Ms Lamoela added that the people on the streets must also be informed of their rights. Not everyone had public information, especially on the Children’s Act. She asked whether the legislation had ever been discussed with street people and those in the rural areas.

Ms Davies responded that the Department had developed an audit tool for of street people, which Provinces were being asked to implement, and this included questions on who the people were, where they came from, whether they were aware of the Children’s Act, and whether they had access to social security. However, it must be recognised that some might be unwilling to give the information. The DSD did substantial training around the Children’s Act with NGOs working with the vulnerable groups, and also ensured public awareness of it.

Ms Lamoela noted that the statistics of the National Child Protection Register were given, but none were apparent for Eastern Cape. She also noted non-adherence in Limpopo.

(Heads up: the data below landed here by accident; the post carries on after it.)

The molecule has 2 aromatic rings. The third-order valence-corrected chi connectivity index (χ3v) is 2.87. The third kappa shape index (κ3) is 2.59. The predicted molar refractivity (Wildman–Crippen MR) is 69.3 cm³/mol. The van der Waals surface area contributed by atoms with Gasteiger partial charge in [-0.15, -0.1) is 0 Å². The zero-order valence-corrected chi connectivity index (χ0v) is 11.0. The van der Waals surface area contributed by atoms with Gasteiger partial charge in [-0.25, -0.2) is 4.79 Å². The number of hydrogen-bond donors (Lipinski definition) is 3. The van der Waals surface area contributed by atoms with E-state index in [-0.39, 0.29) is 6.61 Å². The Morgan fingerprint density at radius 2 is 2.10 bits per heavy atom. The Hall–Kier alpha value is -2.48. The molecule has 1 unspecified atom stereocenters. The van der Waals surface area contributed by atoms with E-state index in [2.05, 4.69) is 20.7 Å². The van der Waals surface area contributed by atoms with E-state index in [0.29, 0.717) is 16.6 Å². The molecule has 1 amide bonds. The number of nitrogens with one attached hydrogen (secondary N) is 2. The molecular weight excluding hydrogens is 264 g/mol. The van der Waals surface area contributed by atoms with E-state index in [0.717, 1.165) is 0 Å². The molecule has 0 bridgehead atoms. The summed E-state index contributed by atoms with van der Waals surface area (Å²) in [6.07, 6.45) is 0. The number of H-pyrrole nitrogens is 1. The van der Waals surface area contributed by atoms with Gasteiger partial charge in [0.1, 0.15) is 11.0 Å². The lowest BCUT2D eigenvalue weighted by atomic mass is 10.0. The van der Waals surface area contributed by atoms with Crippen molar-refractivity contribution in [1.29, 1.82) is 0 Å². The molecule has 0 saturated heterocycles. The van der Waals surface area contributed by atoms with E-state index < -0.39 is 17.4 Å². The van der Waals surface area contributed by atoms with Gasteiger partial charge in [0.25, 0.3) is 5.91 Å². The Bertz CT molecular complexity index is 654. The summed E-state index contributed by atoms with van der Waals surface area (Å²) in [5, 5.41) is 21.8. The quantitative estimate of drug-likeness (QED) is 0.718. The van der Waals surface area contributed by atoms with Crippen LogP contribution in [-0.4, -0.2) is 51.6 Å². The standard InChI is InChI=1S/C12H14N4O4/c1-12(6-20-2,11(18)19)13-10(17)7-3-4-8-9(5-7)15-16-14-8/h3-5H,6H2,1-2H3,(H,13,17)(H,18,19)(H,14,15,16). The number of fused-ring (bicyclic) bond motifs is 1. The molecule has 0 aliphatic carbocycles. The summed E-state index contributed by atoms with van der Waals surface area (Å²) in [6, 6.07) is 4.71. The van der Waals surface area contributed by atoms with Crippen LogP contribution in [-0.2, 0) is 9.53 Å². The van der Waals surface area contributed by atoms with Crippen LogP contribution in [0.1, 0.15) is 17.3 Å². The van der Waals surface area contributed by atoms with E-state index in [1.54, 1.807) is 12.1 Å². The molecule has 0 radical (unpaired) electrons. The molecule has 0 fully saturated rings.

Ms Davies explained that the Eastern Cape was working on another system but had been informed that their information must nonetheless be put into the Child Protection Register.

Ms D Robinson (DA) asked what screening and training of foster parents involved. She said that some NGOs were doing very valuable work but were not receiving any funding. There was a need for foster care and for adoption, so government should be assisting. She asked what was being done, and whether the services were offered only in the cities or in the rural areas as well.

Ms Davies agreed that this was an issue that needed greater attention. Although the larger NGOs and provincial departments had foster care training programmes, these did not exist in the smaller rural areas, where there might be only one social worker. She said that the funding figures showed the total for the whole foster care programme and training of foster parents. She noted, however, that DSD had rendered services to the far-flung areas, particularly where the NGOs did not have the resources to expand. Substantial distances were travelled in the Northern Cape. Payment of rural allowances, to attract social workers to work in these areas, was being considered.

Ms Robinson cited a case of a disabled child, who was over 18, and was fostered, yet was receiving only the disability grant, with the result that the foster parents felt that they could not afford to look after him any more. She asked if any other assistance would be granted.